The toughness of your sons in our armed forces is not surprising.
They come of fine, rugged stock. Men who work in the mines are not unaccustomed
to hardship. It has been the objective of this Government to reduce
that hardship, to obtain for miners and for all who do the nation's
work a better standard of living.
I know only too well that the cost of living is troubling the miners'
families, and troubling the families of millions of other workers throughout
the country as well. A year ago it became evident to all of us that
something had to be done about living costs. Your Government determined
not to let the cost of living continue to go up as it did in the first
Your Government has been determined to maintain stability of both
prices and wages -- so that a dollar would buy, so far as possible,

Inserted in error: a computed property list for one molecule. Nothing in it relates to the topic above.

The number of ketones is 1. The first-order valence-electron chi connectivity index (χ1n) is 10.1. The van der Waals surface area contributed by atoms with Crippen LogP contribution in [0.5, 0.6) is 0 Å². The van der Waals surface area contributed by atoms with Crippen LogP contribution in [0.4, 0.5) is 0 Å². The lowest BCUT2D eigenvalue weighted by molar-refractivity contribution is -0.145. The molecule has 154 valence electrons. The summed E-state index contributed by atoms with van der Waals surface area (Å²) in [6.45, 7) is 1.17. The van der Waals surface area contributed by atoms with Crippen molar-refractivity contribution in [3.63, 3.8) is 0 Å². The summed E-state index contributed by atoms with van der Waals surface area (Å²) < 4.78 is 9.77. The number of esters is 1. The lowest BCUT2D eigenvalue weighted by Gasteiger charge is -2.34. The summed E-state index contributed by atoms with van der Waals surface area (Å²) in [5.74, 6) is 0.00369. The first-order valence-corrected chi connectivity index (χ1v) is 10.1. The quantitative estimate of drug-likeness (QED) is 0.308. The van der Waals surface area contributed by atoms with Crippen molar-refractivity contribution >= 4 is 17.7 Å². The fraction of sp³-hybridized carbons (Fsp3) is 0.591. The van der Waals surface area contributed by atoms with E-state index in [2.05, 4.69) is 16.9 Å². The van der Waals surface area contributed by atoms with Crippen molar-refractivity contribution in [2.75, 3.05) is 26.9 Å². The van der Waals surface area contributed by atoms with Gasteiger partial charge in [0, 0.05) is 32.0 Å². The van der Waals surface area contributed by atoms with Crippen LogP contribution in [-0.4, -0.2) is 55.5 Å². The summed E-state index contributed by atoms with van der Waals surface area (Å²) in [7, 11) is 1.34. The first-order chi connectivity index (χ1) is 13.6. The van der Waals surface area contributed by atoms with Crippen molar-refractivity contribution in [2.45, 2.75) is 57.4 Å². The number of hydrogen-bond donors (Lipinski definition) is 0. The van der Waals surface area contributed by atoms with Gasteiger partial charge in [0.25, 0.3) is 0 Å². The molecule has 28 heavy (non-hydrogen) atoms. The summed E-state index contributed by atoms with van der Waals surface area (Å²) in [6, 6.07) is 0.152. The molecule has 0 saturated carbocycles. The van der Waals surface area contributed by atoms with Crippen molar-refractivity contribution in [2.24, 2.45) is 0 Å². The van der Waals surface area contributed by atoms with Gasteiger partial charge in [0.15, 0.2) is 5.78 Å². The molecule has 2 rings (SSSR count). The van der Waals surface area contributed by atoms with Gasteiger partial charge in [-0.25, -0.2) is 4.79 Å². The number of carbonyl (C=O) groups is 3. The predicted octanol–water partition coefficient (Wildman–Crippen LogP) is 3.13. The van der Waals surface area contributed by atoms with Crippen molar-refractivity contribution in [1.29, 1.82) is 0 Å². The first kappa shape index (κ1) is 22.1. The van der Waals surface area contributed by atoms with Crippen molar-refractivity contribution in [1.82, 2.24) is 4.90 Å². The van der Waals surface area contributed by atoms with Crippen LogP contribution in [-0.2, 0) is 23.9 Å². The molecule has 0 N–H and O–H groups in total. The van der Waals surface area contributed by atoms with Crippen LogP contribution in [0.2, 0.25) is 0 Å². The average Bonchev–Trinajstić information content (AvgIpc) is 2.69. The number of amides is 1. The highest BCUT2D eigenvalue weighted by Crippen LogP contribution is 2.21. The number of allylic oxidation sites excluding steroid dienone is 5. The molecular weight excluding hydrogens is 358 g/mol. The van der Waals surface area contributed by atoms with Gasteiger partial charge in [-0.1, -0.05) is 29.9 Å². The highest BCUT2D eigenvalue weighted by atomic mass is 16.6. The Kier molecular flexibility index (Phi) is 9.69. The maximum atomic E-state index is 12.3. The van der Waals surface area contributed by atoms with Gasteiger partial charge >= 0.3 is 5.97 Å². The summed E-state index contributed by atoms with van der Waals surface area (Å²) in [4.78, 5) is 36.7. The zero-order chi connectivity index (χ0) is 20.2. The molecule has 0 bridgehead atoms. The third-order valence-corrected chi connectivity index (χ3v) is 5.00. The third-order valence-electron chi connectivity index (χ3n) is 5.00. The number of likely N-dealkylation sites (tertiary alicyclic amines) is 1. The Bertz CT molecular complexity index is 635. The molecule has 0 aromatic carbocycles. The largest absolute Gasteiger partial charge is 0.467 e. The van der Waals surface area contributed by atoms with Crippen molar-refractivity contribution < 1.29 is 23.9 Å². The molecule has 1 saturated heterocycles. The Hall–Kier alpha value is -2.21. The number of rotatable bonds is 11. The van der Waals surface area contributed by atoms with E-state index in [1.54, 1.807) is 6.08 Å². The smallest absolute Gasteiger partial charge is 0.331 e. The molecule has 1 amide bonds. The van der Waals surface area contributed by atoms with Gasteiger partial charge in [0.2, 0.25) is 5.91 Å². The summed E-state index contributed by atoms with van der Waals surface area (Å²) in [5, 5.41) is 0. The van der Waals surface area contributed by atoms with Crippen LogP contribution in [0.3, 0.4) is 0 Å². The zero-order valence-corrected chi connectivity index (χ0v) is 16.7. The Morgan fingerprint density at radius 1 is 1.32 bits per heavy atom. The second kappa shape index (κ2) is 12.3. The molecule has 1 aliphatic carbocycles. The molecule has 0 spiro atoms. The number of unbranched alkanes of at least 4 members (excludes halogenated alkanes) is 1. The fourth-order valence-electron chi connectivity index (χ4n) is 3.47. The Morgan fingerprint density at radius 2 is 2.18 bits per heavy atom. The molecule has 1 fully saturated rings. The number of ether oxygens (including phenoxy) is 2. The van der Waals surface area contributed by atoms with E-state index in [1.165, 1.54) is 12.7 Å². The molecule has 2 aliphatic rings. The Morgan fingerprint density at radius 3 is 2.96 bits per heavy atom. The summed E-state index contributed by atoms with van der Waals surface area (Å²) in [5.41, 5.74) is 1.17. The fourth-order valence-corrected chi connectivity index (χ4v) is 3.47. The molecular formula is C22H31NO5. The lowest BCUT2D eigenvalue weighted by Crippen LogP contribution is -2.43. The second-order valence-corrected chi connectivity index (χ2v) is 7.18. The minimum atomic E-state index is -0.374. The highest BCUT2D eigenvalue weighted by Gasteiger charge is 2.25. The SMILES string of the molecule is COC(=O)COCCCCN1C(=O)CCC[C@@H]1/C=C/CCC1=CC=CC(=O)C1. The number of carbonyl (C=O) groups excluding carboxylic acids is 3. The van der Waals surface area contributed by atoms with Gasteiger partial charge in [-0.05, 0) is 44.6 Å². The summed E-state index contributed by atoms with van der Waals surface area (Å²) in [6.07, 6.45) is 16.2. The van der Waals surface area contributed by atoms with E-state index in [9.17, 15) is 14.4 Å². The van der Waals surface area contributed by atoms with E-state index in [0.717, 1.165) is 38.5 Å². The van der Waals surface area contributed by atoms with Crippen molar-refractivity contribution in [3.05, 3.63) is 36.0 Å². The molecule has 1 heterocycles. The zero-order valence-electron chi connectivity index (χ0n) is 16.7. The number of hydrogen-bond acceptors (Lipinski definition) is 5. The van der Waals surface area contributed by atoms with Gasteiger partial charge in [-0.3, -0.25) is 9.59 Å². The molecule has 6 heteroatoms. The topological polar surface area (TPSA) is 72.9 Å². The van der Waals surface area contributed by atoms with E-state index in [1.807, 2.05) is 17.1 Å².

the same amount of the necessities of life. And by necessities I mean
just that -- not the luxuries, not the (and) fancy goods that we have
learned to do without in wartime.
So far, we have not been able to keep the prices of some necessities
as low as we should have liked to keep them. That is true not only in
coal towns but in many other places.
Wherever we find that prices of essentials have risen too high, they
will be brought down. Wherever we find that price ceilings are being
violated, the violators will be punished.
Rents have been fixed in most parts of the country. In many cities
they have been cut to below where they were before we entered the war.
Clothing prices have generally remained stable.
These two items make up more than a third of the total budget of the
As for food, which today accounts for about another (a) third of the
family expenditure on the average, I want to repeat again: your Government